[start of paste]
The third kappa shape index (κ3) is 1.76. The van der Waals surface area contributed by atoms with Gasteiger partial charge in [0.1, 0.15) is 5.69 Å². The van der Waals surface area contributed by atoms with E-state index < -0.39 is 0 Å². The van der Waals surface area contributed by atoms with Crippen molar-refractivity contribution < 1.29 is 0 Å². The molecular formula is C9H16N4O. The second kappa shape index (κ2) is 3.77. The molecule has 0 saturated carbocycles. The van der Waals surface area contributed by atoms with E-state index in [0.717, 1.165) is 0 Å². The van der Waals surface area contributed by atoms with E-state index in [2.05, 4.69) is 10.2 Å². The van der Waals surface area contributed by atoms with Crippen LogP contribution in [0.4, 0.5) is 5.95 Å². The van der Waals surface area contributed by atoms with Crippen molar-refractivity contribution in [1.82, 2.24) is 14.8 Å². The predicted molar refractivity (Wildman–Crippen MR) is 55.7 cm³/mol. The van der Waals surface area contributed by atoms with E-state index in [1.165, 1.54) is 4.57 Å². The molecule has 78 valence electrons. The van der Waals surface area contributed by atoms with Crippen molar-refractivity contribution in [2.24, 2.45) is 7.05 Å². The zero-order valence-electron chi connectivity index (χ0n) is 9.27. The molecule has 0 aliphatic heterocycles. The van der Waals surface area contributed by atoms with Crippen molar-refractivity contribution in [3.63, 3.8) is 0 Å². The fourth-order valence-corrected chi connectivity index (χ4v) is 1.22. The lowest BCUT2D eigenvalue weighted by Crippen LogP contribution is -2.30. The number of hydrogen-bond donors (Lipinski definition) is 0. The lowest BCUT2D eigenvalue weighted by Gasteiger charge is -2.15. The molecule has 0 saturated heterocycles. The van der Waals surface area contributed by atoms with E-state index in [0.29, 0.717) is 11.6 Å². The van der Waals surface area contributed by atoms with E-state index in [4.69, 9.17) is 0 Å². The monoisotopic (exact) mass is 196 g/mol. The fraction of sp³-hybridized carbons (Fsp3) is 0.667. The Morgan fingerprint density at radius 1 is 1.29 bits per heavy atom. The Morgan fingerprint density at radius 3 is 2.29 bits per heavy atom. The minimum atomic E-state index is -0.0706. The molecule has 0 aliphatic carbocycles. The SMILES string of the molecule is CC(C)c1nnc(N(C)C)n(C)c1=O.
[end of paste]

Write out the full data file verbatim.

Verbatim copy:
The third kappa shape index (κ3) is 1.76. The van der Waals surface area contributed by atoms with Gasteiger partial charge in [0.1, 0.15) is 5.69 Å². The van der Waals surface area contributed by atoms with E-state index < -0.39 is 0 Å². The van der Waals surface area contributed by atoms with Crippen molar-refractivity contribution < 1.29 is 0 Å². The molecular formula is C9H16N4O. The second kappa shape index (κ2) is 3.77. The molecule has 0 saturated carbocycles. The van der Waals surface area contributed by atoms with E-state index in [0.717, 1.165) is 0 Å². The van der Waals surface area contributed by atoms with E-state index in [2.05, 4.69) is 10.2 Å². The van der Waals surface area contributed by atoms with Crippen LogP contribution in [0.4, 0.5) is 5.95 Å². The van der Waals surface area contributed by atoms with Crippen molar-refractivity contribution in [1.82, 2.24) is 14.8 Å². The predicted molar refractivity (Wildman–Crippen MR) is 55.7 cm³/mol. The van der Waals surface area contributed by atoms with E-state index in [1.165, 1.54) is 4.57 Å². The molecule has 78 valence electrons. The van der Waals surface area contributed by atoms with Crippen molar-refractivity contribution in [2.24, 2.45) is 7.05 Å². The zero-order valence-electron chi connectivity index (χ0n) is 9.27. The molecule has 0 aliphatic heterocycles. The van der Waals surface area contributed by atoms with Crippen molar-refractivity contribution in [3.63, 3.8) is 0 Å². The fourth-order valence-corrected chi connectivity index (χ4v) is 1.22. The lowest BCUT2D eigenvalue weighted by Crippen LogP contribution is -2.30. The number of hydrogen-bond donors (Lipinski definition) is 0. The lowest BCUT2D eigenvalue weighted by Gasteiger charge is -2.15. The molecule has 0 saturated heterocycles. The van der Waals surface area contributed by atoms with E-state index in [0.29, 0.717) is 11.6 Å². The van der Waals surface area contributed by atoms with E-state index in [4.69, 9.17) is 0 Å². The monoisotopic (exact) mass is 196 g/mol. The fraction of sp³-hybridized carbons (Fsp3) is 0.667. The Morgan fingerprint density at radius 1 is 1.29 bits per heavy atom. The Morgan fingerprint density at radius 3 is 2.29 bits per heavy atom. The minimum atomic E-state index is -0.0706. The molecule has 0 aliphatic carbocycles. The SMILES string of the molecule is CC(C)c1nnc(N(C)C)n(C)c1=O.